5. I have about 700-800 rounds through mine so far. While the cost is hard to justify, and after using an T1 for literally 3 and 1/2 years (on deployment, same battery since purchase, battery on for the whole year of 30-130 degree temperatures) this was partially more of a solution to the tube effect I get with the T1 and a bit of boredom of an aimpoints otherwise boring reliability. I haven’t shot it enough to call it GTG, but I love the FOV that it offers and the extra weight is not equal. While the weight is a big deal, we are only going to get “so” light as times goes on without a finding the next leap in gear tech (HW is a good example). As far as weapons tech we are only going to be able to make a center fire, semi-auto rifle so light with how hard guys are on shit and still make it durable and reliable. Weapon sighting systems are no differant.

  6. The SRS has almost the field of view of the EOtech and the sot of the aimpoint. Almost the best of both worlds.

    BUT !!! I had a huge issue in bright/ambiet light. When the sunlight hit the SRS’s front lens, the 1.75 MOA dot became something like 5 MOA square. The square was actually an internal reflection of the emitter. It was pretty annoying as it would disappear and reappear depending on which way the SRS was, relative to the sun (there were no issues at an indoor range).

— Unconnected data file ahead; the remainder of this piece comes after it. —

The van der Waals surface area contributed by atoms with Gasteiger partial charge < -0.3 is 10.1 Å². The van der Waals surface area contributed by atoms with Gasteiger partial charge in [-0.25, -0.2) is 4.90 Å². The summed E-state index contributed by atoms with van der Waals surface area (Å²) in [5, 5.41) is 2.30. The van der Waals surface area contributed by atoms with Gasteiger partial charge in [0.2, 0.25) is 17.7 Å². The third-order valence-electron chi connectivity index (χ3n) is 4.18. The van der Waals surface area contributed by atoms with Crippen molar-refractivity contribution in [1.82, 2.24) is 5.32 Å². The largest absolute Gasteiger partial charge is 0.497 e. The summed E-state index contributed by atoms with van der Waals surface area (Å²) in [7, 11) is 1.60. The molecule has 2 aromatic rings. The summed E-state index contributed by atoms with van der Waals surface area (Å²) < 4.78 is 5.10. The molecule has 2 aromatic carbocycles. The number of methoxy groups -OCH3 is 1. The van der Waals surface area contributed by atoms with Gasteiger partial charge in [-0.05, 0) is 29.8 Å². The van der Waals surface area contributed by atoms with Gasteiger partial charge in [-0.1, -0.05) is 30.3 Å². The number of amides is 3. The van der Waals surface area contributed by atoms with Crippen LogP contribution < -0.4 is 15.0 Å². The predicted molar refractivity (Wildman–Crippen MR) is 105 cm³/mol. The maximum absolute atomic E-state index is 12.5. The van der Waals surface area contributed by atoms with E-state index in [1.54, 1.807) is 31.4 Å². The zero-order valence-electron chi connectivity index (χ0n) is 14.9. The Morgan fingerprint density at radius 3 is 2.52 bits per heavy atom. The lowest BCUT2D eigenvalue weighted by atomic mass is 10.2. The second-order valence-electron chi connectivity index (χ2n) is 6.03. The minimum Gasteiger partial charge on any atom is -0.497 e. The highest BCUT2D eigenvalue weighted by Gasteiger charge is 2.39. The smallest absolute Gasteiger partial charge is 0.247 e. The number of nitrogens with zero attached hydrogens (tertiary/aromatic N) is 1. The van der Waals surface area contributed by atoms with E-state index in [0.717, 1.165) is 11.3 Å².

I spoke to Trijicon at the NRA show and they acknowledged the issue and said that they were working on a new lens coating to solve that problem. They told me that purchasing a ARD ($90+) would solve that problem (and I told them that they should be giving the ARD’s away to solve a mistake in their design!!).

    While i love the field of view on the SRS and have nothing but good things to say about the design and all, I had to return mine as $800+ for a sight should get me a flawless item.

    At this time the Aimpoint PRO is my favorite until the SRS is redesigned.

    • I meant “… field of view of the EOtech and the DOT of the Aimpoint”.